Mass Effect is part action and part “choose-your-own adventure” game. Many times when you speak to the characters in the game a dialog wheel will display itself on the bottom of the screen giving you the options to either say something good, bad, or something in between. But these cutscenes aren’t just filler, they let you, the player, control the outcome of the story by letting you respond on your own will to certain situations. Just beware of the choices you decide to make because just like those books we used to read in our second grade library, those choices can have consequences in the future. Your greatest weapon in this game isn’t your nifty rifle or your awesome telekenises that can send galactic mercs into outer space, but your words and actions that follow them. You will be faced with some serious moral dilemmas, such as deciding whether a few innocent civilians in your care should die in order to save the lives of an entire planet.
In one surprising segment in the game I began to converse with one of the female crew members on the ship, Ashley Williams. Out of nowhere, Ashley began to converse with me and asked me if I believed in God and how people make fun of her for believing in Him. She mentined that after everything she’s encountered in the universe, from the different races to the planets, that it was hard to believe that their isn’t a god. This was a major high, not only in this game, but in the industry itself. Games are no longer “mindless kids toys”, these “toys” are now being used to tell deeper and more though-provoking stories for audiences and I just can’t wait where the industry decides to take this idea in the future.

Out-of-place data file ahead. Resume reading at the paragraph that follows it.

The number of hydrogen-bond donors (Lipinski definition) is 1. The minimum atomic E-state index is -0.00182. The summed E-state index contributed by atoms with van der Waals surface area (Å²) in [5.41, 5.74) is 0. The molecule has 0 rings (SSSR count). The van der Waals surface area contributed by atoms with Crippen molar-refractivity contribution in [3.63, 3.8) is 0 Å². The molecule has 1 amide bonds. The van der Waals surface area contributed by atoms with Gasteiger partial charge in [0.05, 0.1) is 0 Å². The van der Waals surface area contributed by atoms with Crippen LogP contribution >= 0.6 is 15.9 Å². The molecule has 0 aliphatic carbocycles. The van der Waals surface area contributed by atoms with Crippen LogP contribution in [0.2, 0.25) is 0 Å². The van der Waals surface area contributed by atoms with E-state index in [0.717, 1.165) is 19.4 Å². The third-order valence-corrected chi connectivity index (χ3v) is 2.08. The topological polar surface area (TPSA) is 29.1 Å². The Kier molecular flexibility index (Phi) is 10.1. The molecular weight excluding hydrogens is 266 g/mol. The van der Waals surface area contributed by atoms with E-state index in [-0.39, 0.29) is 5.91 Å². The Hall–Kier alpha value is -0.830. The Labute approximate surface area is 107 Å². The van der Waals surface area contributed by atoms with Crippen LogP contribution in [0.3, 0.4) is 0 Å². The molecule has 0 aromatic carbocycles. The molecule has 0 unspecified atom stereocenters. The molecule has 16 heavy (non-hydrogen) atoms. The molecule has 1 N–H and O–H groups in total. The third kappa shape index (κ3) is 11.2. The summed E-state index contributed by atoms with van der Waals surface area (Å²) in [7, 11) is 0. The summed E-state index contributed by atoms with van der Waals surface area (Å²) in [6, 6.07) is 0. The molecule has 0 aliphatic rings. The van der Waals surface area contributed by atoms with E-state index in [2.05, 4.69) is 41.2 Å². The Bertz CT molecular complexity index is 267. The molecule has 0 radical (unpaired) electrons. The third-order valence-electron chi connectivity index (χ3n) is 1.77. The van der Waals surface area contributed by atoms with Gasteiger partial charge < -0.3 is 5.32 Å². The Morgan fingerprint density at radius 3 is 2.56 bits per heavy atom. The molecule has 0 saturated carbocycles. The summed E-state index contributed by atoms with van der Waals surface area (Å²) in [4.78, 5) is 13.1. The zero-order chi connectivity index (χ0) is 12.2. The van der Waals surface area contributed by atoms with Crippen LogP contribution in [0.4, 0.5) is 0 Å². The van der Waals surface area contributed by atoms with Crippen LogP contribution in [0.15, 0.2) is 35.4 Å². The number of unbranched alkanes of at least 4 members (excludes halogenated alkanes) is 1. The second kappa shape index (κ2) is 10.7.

Yet another praise-worthy element to this game is its presentation. This game looks gorgeous and the design of the environments and soundtrack
just scream “sci-fi”. From its exhilarating techno-rock music to its futuristic architecture, and even character’s facial expressions during conversations, this game is a visual feast. The game even includes the option of “film grain” to make the game even more cinematic than it already is.
The game also features some side missions apart from the single-player campaign. These consists of dropping into the planet on a vehicle called the Mako. Just imagine a Rover equipped with jets and artillery and you’ve pretty much get the idea. In the Mako, you get to run around a couple of acres of planet finding anomalies and clearing enemy bases and even fighting some of the natural lifeforms there. All of this exploration, while a bit repetitive is worthwhile as you can salvage new weapons and armor that can be used during the campaign. BioWare has promised more planets via downloads on Xbox Live, the first which was recently released.